The new research article, which was published by Annals of Emergency Medicine, is based on survey data collected from 7,680 emergency medicine residents. The study examined three types of mistreatment: discrimination; physical, verbal, or emotional abuse; and sexual harassment.
Nurses continue to be stressed, exhausted, and feel lack of support from their employer, according to the comprehensive survey of more than 12,500 nurses nationwide last November as part of the Pulse on the Nation’s Nurses Survey Series.
A prevention program that reduced burnout in more than 52% of pilot program participants is now available as a permanent benefit to the entire American Nurses Association (ANA) membership.
The recent study, which was published in the Journal of Psychiatric Research, is based on survey data collected from 852 healthcare workers from January 2021 to February 2021. The survey participants were recruited from emergency departments affiliated with the University of Pittsburgh Medical Center and emergency medical service agencies in several states, including Maryland, New Hampshire, New York, Ohio, Virginia, and West Virginia.
Mensik Kennedy brings more than 25 years of nursing experience to the ANA presidency and has given more than a decade of service to ANA as a committee treasurer and board of directors member. She also is a member of the Oregon Nurses Association.
High levels of stress, anxiety, depression, and poor physical health correlated with an increase in self-reported medical errors by critical care nurses (CCN), according to a study co-authored last year by Bernadette Melnyk, PhD, APRN-CNP, chief wellness officer of The Ohio State University and dean of the university’s College of Nursing.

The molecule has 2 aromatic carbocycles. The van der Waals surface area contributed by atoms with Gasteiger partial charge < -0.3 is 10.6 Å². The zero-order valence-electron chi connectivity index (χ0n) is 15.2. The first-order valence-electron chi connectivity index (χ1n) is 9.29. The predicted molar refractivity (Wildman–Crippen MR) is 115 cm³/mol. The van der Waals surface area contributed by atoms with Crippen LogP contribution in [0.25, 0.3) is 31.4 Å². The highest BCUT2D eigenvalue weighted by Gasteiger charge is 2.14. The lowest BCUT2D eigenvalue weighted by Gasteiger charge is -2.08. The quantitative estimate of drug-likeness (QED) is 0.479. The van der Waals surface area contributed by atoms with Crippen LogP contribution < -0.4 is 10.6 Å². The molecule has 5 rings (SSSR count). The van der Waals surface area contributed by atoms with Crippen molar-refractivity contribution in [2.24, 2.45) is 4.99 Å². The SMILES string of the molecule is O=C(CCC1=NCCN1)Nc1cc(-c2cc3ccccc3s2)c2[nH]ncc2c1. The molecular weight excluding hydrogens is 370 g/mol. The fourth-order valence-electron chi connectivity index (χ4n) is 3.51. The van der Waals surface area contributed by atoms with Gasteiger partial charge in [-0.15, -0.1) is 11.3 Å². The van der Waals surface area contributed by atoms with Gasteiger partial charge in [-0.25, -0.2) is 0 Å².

PSQH reached out to professionals throughout healthcare to get their predictions for what will happen in patient safety and healthcare quality in 2023. Here’s what they had to say.
Jeffrey Ciaramita, MD, is senior vice president and chief physician executive at Mercy. A practicing cardiologist, he previously served in leadership roles at Mercy Clinic, a large medical group affiliated with Mercy. Ciaramita recently talked with HealthLeaders about a range of issues, including physician leadership, workforce shortages, and patient safety. The following transcript of that conversation has been edited for brevity and clarity.
The IHI Framework for Improving Joy in Work is designed to reduce healthcare worker burnout and increase healthcare worker well-being. Healthcare worker burnout has spiked dramatically during the coronavirus pandemic, with a recent research article finding that 62.8% of physicians reported at least one symptom of burnout in 2021 compared with 38.2% in 2020.
To provide care in a safe setting for both patients and healthcare workers, hospitals need to identify patients at risk for intentional harm to themselves or others, CMS recommended in its November 28 memo, as well as identify environmental safety risks for such patients and provide education and training for staff and volunteers. CMS said it expects hospitals to demonstrate how they identify patients at risk of self-harm or harm to others and what steps they are taking to minimize those risks.